Excellence Through Self-Administration
Qualify for a free subscription to HealthLeaders magazine.
This article appears in the April 2012 issue of HealthLeaders magazine.
It was a wonderful and rare accomplishment. In 2008, a 23-year-old woman with severe cystic fibrosis successfully carried and delivered a healthy, full-term baby girl at Long Island Jewish Medical Center, in New Hyde Park, NY. Despite that major achievement, the complex regimen of daily medications that Christina Marie McDonald needed to manage her disease created challenges.
"On the maternity ward, no one understood anything about CF," says Ruben Cohen, MD, director of the adult CF program and codirector of the asthma center for the 888-bed tertiary care teaching hospital. "She didn't receive her medications when she needed them."
The circumstances of McDonald's delivery served to highlight an issue that hospital personnel had already begun to grapple with for adult patients with CF: how to deliver the same quality of care in the hospital that patients routinely administer themselves at home.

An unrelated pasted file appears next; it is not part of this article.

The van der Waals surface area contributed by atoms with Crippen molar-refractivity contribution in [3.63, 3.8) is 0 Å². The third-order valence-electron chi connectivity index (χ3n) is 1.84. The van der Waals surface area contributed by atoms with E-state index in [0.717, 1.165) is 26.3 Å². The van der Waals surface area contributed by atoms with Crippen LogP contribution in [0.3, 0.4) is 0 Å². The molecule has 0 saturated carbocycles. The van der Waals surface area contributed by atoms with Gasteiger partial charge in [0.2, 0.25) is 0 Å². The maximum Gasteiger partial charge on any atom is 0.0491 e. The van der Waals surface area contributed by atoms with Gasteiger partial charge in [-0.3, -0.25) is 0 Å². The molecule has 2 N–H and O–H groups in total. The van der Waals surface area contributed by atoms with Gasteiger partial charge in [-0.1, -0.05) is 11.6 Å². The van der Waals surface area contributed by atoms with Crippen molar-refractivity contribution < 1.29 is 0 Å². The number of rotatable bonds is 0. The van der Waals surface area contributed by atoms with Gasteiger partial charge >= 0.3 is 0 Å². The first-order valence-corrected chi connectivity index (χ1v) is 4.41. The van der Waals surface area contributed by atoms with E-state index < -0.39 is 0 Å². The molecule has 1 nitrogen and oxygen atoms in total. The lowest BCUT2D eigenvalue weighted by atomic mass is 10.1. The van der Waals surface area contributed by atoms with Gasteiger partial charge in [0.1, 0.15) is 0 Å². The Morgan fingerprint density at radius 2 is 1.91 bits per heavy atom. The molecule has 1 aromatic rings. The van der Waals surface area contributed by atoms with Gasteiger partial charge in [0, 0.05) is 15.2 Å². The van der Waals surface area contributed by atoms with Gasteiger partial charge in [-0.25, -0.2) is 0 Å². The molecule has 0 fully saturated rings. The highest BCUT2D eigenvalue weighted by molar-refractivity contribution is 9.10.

"After that experience, the patient's father wrote a letter asking, ‘Why does the hospital tie our hands and put these routine measures in the hands of busy medical personnel when the patients and their families know the illness very well and are experts in their own care?'" explains Fatima Jaffrey, MD, director of outcomes research at LIJ Medical Center.
- CDC Warns of Antibiotic Overuse in Hospitals
- Don't Underestimate Emotional Intelligence
- Two-Midnight Rule Must be Fixed or Replaced, Say Providers
- The Secret to Physician Engagement? It's Not Better Pay
- Care Coordination Tough to Define, Measure
- SCOTUS Review of NC Board Case 'A Very Big Deal' to Providers
- Yale New Haven Health Partners with Tenet Healthcare in CT
- Physicians Take SGR Repeal Message to Washington
- Size Matters in Antibiotic Overuse
- Evidence-Based Practice and Nursing Research: Avoiding Confusion